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1 dead, 2 others hospitalized after authorities find white powder in Santa Ana apartment

Santa Ana Police and members of the hazardous materials team responded to a report of a white powdery substance that was found inside an apartment in Santa Ana.
(Allen J. Schaben / Los Angeles Times)
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A man’s death and the presence of a white powdery substance found inside a Santa Ana apartment Wednesday triggered a large emergency response when authorities feared the chemical could be lethal.

When police responded to a medical emergency in an apartment in the 800 block of Fairview Street, they found a 30-year-old man dead with a bloodied nose, Santa Ana police Cpl. Anthony Bertagna said. Two other men, 18 and 25, were also found incapacitated but alive.

As officers looked around, they spotted the powdery substance and drug paraphernalia nearby, he said. The officers immediately notified members of the Orange County Fire Authority’s hazardous materials team to inspect the substance, and the two men were hospitalized.

Officers were worried that the powder may have been fentanyl, a powerful painkiller that drug dealers use to cut heroin and cocaine.

Anthony Bertagna, Santa Ana public affairs officer, describes the scene at apartment where one person died and two others were hospitalized. (Video by Allen J. Schaben)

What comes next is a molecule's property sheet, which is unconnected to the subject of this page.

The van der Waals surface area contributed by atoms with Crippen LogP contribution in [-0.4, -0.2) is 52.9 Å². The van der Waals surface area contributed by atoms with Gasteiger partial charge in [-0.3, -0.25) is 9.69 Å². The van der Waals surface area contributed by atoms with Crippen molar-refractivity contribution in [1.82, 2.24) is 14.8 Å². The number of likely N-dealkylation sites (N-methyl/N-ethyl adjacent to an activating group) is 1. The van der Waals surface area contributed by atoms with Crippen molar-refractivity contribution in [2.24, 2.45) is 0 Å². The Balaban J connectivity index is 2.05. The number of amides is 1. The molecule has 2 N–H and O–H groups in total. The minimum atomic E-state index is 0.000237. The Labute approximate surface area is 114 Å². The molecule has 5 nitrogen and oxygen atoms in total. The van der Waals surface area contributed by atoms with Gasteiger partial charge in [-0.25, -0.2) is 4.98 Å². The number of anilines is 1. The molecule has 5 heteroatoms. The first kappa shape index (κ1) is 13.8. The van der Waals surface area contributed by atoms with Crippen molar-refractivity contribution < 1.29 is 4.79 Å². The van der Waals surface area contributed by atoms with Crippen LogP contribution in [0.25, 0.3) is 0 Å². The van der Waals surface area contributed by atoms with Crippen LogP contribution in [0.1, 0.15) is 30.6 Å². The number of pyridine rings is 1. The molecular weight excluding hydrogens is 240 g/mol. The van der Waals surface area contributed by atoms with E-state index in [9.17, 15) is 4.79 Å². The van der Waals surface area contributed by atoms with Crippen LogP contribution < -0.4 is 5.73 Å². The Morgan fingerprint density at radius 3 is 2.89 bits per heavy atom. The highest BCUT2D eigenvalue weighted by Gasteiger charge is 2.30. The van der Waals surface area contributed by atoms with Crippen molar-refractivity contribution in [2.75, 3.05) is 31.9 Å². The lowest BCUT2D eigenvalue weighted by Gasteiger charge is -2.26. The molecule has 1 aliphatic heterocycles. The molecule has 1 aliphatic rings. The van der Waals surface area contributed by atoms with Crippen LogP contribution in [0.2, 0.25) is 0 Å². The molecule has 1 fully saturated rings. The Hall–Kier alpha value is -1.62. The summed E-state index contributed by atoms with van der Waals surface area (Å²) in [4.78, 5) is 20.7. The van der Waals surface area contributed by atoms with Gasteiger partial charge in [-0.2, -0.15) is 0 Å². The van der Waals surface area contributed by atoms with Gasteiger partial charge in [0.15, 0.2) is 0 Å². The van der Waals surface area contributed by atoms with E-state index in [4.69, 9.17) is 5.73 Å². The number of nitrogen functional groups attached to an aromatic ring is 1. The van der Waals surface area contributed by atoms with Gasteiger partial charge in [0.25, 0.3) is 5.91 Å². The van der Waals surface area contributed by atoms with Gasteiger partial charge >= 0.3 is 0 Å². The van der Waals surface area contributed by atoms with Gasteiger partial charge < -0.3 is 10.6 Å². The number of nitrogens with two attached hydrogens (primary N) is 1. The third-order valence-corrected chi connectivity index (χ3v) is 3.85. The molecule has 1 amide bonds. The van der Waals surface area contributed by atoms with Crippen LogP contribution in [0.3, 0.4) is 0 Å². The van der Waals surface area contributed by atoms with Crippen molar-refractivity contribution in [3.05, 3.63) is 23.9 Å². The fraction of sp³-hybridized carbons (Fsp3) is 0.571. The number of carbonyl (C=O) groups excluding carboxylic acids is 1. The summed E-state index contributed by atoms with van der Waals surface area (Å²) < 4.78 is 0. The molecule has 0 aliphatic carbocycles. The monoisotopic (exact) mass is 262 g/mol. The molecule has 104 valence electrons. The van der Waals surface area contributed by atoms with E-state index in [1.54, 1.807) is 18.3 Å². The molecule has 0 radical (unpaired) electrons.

Fire Capt. Larry Kurtz said authorities won’t know what the substance is until they run it through a battery of tests.

A woman and three children were also found in the 800-square-foot apartment and removed, Bertagna said. They, along with the officers and paramedics, all underwent decontamination, essentially an intense shower.

Bertagna said a recent spike of fentanyl-related death nationwide have forced officers to use new safety measures when they respond to calls where they suspect the drug is present.


Officers have been trained to “back off” when they come across white powder and an unconscious victim at the scene of a call, he said.

That’s when they “let the pros deal with it,” Bertagna said.

A small dose of the odorless white power can be fatal.

In some cases, just touching the powder could trigger an overdose like it did this year in Ohio. There, an East Liverpool police officer accidentally overdosed on fentanyl when he brushed off a powdery substance from his shirt. Authorities said the powder got onto his shirt when he was searching a car during a traffic stop.

Twitter: VeronicaRochaLA


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